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May heads to Brussels for crunch Brexit talks

Prime Minister Theresa May delivers a speech in Florence, Italy, where she set out her plans for a transitional period from the formal date of Brexit in March 2019, expected to last two years, before moving to a permanent trade deal. PRESS ASSOCIATION Photo. Picture date: Friday September 22, 2017. See PA story POLITICS Brexit. Photo credit should read: Jeff J Mitchell/PA Wire

Theresa May is set to meet key EU figures for crunch talks which could determine whether she is able to secure a Brexit deal.

The Prime Minister will meet European Commission president Jean-Claude Juncker and Donald Tusk, the president of the European Council, amid warnings from Tory Brexiteers not to give any more ground to Brussels.

The meetings in the Belgian capital mark the deadline set by Mr Tusk for Mrs May to come forward with an improved offer on the terms of Britain's withdrawal.

Without it, Mr Tusk has said he will be unable to recommend EU leaders give the green light for the second phase of negotiations - to include talks on a free trade agreement - to begin at their summit on December 14 and 15.

Downing Street sought to play down the significance of the talks, describing them as a "staging post" with further discussions needed before the full gathering with the other 27 leaders in the middle of the month.

"With plenty of discussions still to go, Monday will be an important staging post on the road to the crucial December council," a UK Government spokesman said.

However her room for manoeuvre appears to be limited, with hardline Brexiteers urging her to walk away from the negotiating table altogether if EU leaders refuse to sanction the move to the second phase.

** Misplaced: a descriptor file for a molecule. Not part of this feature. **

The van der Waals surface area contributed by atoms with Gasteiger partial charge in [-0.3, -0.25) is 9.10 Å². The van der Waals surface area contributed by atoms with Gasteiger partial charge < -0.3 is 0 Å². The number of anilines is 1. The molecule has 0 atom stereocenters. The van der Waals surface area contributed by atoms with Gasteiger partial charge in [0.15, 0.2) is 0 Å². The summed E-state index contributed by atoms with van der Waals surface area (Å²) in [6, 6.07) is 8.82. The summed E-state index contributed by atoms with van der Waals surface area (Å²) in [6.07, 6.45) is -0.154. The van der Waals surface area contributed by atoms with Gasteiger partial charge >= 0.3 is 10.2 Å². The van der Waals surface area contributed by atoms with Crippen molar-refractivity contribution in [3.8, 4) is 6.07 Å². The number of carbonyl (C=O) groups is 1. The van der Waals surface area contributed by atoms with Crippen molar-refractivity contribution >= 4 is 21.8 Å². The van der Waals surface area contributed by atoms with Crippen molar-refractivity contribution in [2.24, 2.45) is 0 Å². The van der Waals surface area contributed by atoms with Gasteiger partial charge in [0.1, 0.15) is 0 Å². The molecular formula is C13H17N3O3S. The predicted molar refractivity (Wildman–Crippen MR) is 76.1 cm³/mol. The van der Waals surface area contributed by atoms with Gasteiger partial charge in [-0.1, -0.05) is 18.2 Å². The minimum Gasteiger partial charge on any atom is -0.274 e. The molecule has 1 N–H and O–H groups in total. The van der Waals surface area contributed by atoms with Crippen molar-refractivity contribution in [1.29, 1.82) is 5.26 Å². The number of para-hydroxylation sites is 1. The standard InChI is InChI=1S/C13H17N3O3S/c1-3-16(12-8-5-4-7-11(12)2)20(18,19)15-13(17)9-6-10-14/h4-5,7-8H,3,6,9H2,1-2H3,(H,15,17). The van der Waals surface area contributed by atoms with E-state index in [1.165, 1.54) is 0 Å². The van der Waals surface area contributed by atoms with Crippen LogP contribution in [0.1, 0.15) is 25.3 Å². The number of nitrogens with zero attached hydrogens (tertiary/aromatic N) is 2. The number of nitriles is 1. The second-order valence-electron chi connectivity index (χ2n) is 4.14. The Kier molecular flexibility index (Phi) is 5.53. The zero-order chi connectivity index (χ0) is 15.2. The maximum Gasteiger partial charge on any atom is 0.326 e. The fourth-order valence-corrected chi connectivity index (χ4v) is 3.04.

While two sides appear to be moving closer on the UK's divorce bill and future citizens' rights, it is unclear whether they can bridge the gap on the Irish border - the third area where Brussels is demanding progress.

Mr Tusk has made clear they cannot move on to phase two unless the UK can satisfy Dublin that there will be no return to a "hard border" between Northern Ireland and the Republic.

Ireland's deputy prime minister Simon Coveney insisted over the weekend that they wanted to see progress and "certainly don't want to be vetoing anything".

However the influential German MEP David McAllister, who is close to Chancellor Angela Merkel, said it was "still a 50-50" as to whether there would be a breakthrough.

Meanwhile a series of prominent Conservatives including Jacob Rees-Mogg, John Redwood and former chancellor Lord Lawson signed a letter calling on Theresa May to refuse to settle the UK's "divorce bill" unless Brussels agrees to a series of new demands.

They include settling the terms of a free trade agreement "in principle" by the end of March 2018 and an end to the jurisdiction of the European Court of Justice and the freedom of movement to the UK for EU nationals when the UK leaves a year later on March 30 2019.

Other signatories to the letter, organised by the Leave Means Leave group, include Conservative former ministers Owen Paterson and David Jones and the Labour MP Graham Stringer.

Former Tory leader Iain Duncan Smith also expressed concern the Government was preparing to accede to at least some of the EU's demands that the European Court of Justice should have a continuing role in enforcing the rights of EU citizens living in the UK after Brexit.

The calls underline the difficulties Mrs May is likely to face when it comes to selling any deal with the EU to Parliament and to her own supporters.

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